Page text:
I am very pleased to be able to tell you that they are both from Habitat. This is the link to the chairthis is the link to the footstool.

I have had them for about 3 years and they are absolutely the best and most comfortable things in my house. They sit in the corner of my kitchen and I do most of my reading on them, they’re an absolute joy.

What’s really nice about this set up is that you can sit in the chair and a child or husband can perch on the footstool and you can have a really cosy time.

Not cheap, but less expensive than something from, say, Ligne Roset.

The Spike has been reading…

Two books by Lissa Evans.

I came across this author on a recommendation by India Knight – (in the paper, I’ve never met India) – and I advanced cautiously as I often find that even seemingly sensible people can rave about the weirdest books.

And when those weird books are personally recommended you end up looking at the person like, god, you really don’t know me at all. A bit like being set up on a blind date with someone really ghastly and you think “Wow… is that who you think of as a my equal? Just… wow.”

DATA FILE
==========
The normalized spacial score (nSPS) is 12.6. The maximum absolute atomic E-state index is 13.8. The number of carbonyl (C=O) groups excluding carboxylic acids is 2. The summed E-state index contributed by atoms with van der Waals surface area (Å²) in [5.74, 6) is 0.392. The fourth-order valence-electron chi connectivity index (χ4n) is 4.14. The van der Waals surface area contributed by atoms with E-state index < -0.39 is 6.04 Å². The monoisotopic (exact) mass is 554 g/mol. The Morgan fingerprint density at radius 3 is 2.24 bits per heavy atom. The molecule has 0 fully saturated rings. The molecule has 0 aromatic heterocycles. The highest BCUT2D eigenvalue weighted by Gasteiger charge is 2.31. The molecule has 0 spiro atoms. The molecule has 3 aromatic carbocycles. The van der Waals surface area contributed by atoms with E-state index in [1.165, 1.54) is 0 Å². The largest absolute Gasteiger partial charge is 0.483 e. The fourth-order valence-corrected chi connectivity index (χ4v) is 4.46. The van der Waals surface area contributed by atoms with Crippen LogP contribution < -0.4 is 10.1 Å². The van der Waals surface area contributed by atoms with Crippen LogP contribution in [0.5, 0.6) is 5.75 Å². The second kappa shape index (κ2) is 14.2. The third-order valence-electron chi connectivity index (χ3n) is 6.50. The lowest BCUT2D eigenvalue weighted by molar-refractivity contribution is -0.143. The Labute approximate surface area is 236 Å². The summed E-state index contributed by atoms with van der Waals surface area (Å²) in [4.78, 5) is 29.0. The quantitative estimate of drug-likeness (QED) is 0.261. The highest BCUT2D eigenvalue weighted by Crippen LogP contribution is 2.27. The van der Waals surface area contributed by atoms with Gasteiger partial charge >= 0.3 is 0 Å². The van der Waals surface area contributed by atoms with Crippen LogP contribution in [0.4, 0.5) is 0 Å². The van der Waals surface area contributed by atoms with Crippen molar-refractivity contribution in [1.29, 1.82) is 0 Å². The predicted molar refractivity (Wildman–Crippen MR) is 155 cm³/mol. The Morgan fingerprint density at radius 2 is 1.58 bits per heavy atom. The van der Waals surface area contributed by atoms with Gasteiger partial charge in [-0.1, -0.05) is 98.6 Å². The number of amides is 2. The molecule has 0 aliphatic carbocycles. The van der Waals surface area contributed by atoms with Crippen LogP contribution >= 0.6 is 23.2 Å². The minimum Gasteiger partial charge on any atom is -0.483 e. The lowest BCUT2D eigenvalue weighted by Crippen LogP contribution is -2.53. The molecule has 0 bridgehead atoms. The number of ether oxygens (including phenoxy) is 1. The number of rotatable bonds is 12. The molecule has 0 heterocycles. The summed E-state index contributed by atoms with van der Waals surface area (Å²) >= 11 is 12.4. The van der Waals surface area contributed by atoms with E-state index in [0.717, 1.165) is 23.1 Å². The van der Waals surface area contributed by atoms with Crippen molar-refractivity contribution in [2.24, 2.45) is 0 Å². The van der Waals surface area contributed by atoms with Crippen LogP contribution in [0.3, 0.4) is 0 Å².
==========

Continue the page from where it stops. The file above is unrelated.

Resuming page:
Anyway where was I – oh yes these two very good books by Lissa Evans, both set in wartime.

The first is Crooked Heart, which is about a precocious evacuee who goes to live in St Albans with a down-on-her-luck chancer called Vee.

It is darkly funny and describes life on the Home Front with such clarity and almost extra-sensory vision that it’s like she is describing another country, rather than an entirely historical situation.

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The second is Their Finest Hour and a Half, which has recently been turned into a film (which I haven’t seen). Another corker.

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She has just brought out a new novel, Old Baggage, which is a sort of prequel to Crooked Heart. So if you like these, you will also like this.